Archive › The Arts

2008 Boston Theatre Conference Wrap-Up

Last Saturday, I attended StageSource’s 2008 Boston Theatre Conference “Raising Our Standard.” While the highlight was listening to A.R.T. incoming Artistic Director Diane Paulus discuss theatre along with Peter DuBois of the Huntington Theatre Company and Curt Columbus of Trinity Repertory Company, I also had the privilege to co-moderate a session titled “It’s a Blog Blog World: Theatre Journalism, Audience Development and Web 3.0”.

I worked with with Charles McEnerney (Marketing Director of ArtsBoston) and Sooz aka Susan Kaup (Web Marketing, Event Planning, and Photography).

In 2004, I attended the first Boston Theatre Conference. It was the weekend after the Red Sox had traded away Nomar Garciaparra. Despite being a building full of artists and arts administrators, the Red Sox had created significant buzz.

We all know what happened a few months later, too.

In 2004, I attended the session about marketing and the internet.  I was disappointed.  Much of the session was spent being an Internet 101 class.

Unfortunately, this was the state of the using the internet to market theatre in Boston in 2004. I imagine that it wasn’t an atypical experience around the country.  The theatre community was still learning.

When Jeff Poulos called and asked if I would participate in this year’s conference I was honored and excited.  Corresponding with Charlie and Sooz in planning the session and brainstorming on the subjects to cover and that people may ask about was equally thrilling.  The synergy was wonderful.  It reenergized me.  So many opportunities exist for using the internet to building arts audiences.  It is marvelous to have such gifted colleagues whose brains I can pick.  Truly great.

Whenever I discuss technology with arts organizations, I do my best to humanize it.  Too often technology is thought of as something cold, inanimate, and unfeeling.  Simply, it is not thought of as creative and artistic.  However, the hardware and software are toolls. It is the people behind the screens and at the keyboards who are passionate, quirky, fun, and full of humanity.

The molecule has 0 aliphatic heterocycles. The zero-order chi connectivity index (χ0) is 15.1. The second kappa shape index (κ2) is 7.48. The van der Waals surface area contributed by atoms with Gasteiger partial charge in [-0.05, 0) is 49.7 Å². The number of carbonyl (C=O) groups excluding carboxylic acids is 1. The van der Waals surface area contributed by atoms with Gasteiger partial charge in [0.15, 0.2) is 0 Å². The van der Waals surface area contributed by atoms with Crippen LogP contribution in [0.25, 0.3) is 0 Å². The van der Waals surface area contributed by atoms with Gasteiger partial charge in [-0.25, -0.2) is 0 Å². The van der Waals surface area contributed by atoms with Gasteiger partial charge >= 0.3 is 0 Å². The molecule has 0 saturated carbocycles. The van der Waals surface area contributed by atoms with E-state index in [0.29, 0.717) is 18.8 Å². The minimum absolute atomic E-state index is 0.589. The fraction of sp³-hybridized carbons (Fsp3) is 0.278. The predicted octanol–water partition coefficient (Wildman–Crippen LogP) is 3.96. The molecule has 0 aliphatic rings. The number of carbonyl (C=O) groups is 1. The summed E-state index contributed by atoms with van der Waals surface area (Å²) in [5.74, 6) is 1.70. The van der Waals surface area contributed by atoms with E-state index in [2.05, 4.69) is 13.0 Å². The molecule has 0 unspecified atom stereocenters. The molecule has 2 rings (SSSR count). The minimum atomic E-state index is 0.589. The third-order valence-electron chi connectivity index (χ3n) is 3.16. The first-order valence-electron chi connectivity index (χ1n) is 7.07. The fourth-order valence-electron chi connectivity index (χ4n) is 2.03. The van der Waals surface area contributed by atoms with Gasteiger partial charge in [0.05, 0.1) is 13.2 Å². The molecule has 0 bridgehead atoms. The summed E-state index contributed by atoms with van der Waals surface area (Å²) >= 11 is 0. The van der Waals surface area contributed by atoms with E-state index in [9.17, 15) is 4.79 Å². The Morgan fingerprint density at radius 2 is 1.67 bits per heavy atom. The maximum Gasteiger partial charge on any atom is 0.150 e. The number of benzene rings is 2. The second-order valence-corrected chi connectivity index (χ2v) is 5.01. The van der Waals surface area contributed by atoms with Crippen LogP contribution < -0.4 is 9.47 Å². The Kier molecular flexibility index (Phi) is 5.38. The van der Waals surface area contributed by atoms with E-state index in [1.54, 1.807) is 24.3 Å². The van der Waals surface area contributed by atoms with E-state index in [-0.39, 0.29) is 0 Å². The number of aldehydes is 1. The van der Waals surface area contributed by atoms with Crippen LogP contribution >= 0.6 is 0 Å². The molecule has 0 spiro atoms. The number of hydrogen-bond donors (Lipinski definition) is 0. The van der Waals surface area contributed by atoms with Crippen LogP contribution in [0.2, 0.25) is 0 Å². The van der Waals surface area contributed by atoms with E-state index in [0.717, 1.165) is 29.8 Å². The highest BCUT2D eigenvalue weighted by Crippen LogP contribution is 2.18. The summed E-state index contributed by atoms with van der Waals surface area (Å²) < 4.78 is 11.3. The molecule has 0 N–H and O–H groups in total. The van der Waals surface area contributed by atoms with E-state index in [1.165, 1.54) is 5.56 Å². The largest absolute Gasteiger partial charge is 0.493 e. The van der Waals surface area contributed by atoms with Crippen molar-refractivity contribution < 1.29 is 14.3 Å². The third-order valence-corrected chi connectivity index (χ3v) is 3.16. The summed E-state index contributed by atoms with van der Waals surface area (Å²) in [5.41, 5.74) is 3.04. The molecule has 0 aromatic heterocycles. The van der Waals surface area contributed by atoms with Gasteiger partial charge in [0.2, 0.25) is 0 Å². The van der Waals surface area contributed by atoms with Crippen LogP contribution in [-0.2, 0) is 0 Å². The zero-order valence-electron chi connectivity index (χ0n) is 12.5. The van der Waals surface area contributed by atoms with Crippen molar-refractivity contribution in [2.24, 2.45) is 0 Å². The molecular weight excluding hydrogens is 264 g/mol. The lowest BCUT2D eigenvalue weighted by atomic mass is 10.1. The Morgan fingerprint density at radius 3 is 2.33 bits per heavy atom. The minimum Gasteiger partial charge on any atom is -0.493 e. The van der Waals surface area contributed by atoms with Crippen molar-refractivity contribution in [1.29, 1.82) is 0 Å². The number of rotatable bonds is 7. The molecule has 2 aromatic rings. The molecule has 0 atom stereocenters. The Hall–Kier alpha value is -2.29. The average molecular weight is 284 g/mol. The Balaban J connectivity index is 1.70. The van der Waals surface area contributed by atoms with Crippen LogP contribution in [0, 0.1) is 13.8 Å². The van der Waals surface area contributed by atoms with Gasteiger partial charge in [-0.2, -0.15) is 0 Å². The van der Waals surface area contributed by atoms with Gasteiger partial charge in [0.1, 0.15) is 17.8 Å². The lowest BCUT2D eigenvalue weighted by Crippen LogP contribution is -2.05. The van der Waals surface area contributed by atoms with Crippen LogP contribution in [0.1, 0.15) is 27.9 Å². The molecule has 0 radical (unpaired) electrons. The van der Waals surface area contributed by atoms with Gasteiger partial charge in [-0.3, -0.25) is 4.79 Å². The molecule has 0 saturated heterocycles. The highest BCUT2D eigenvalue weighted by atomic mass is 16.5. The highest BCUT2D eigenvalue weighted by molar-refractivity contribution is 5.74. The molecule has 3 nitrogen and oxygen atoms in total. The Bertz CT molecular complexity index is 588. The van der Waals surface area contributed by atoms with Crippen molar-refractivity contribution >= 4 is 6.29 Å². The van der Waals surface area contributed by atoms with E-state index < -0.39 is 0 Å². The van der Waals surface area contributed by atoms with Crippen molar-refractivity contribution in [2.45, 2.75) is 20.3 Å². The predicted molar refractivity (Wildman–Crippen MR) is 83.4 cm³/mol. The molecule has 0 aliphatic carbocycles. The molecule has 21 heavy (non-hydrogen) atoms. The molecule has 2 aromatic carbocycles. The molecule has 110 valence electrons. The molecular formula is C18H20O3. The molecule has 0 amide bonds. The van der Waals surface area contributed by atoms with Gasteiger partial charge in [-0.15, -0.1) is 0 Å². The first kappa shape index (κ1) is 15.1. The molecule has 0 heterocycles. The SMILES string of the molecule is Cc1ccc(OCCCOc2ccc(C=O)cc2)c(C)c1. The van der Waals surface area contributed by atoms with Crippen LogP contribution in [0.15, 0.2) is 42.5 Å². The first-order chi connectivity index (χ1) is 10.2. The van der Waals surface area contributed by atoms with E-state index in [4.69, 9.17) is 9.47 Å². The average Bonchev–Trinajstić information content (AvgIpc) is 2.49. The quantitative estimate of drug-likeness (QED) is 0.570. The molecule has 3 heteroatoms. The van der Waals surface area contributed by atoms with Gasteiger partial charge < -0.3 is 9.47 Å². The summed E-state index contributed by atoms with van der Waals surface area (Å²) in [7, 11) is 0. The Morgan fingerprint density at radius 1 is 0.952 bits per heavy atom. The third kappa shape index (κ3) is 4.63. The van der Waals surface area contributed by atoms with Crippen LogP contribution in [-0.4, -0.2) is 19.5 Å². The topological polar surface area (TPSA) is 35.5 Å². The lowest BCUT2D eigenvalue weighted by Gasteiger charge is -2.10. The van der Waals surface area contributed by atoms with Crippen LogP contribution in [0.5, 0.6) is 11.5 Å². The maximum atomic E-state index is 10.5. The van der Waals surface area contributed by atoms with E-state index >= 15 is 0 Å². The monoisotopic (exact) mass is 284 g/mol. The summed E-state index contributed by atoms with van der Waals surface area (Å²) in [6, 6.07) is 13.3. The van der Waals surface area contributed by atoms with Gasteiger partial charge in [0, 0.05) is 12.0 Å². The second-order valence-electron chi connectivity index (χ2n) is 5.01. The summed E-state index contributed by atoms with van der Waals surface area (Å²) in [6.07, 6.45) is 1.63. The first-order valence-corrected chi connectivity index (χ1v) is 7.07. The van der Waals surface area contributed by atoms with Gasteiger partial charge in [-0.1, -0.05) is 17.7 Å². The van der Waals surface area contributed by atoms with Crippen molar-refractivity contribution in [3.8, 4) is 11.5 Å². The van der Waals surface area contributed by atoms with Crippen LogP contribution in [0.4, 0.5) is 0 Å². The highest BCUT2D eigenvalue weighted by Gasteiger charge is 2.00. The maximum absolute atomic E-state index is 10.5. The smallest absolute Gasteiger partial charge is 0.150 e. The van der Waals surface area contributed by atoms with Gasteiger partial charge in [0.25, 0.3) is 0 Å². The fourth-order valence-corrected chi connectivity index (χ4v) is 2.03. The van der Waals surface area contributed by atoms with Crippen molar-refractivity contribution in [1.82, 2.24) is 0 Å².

On Saturday, the turnout we had for the session was great.  The group was lively, smart, and responsive.  Boston has come a long way since 2004.  Attendees’ curiosity was palatable.  Everybody wanted to know how they could leverage the technology for their own organization.  They wanted to know what the opportunities were.

Some organizations were already dipping their toes into marketing on the internet:

At the A.R.T., we’ve been doing some innovative online outreach, too:

Ever since I joined the Boston theatre community in 2003, I have always felt energized and inspired when I had the opportunity to discuss ideas with colleagues from other organizations.  Jeff Poulos has been a central hub to building that community.  He’s been a true leader, and I appreciate him including me in Saturday’s conference.

Now is the time for the Boston theatre community to leverage collective knowledge and experience of members who have been using the web to market their shows.  As a community, we have to commit to investing in using the internet in this new way.

The time for business as usual has passed.

I came out of this weekend inspired and ready for the new season of theatre.

I’m sure that I’m not the only one.

Comments ( 0 )

A Beginning

For quite some time now, I have had people suggest to me that I should start a blog. 

Now, it’s time.

For me, the most interesting blogs have not been diaries of day-to-day life but instead what is going on in the world through the eyes of the writer.  Who am I?  Read more here.

Since I was 18, I have worked in professional theatre in various capacities.  Throughout college I was an intern and after graduating and earning my Master’s in Internet Strategy Management, I wanted to find a different way to contribute.  My goal has always been to understand how to use the internet to market in a broad way and then to creatively apply the tactics and strategies to non-profits and arts organizations.

For the arts in particularly, the basic strategies (direct mail and print advertising in particular) have become less and less effective.  As an industry, we need to start looking for creative ways to engage audiences.

This may involve challenging assumptions.

It also may mean that the previous rules no longer apply.

Comments ( 0 )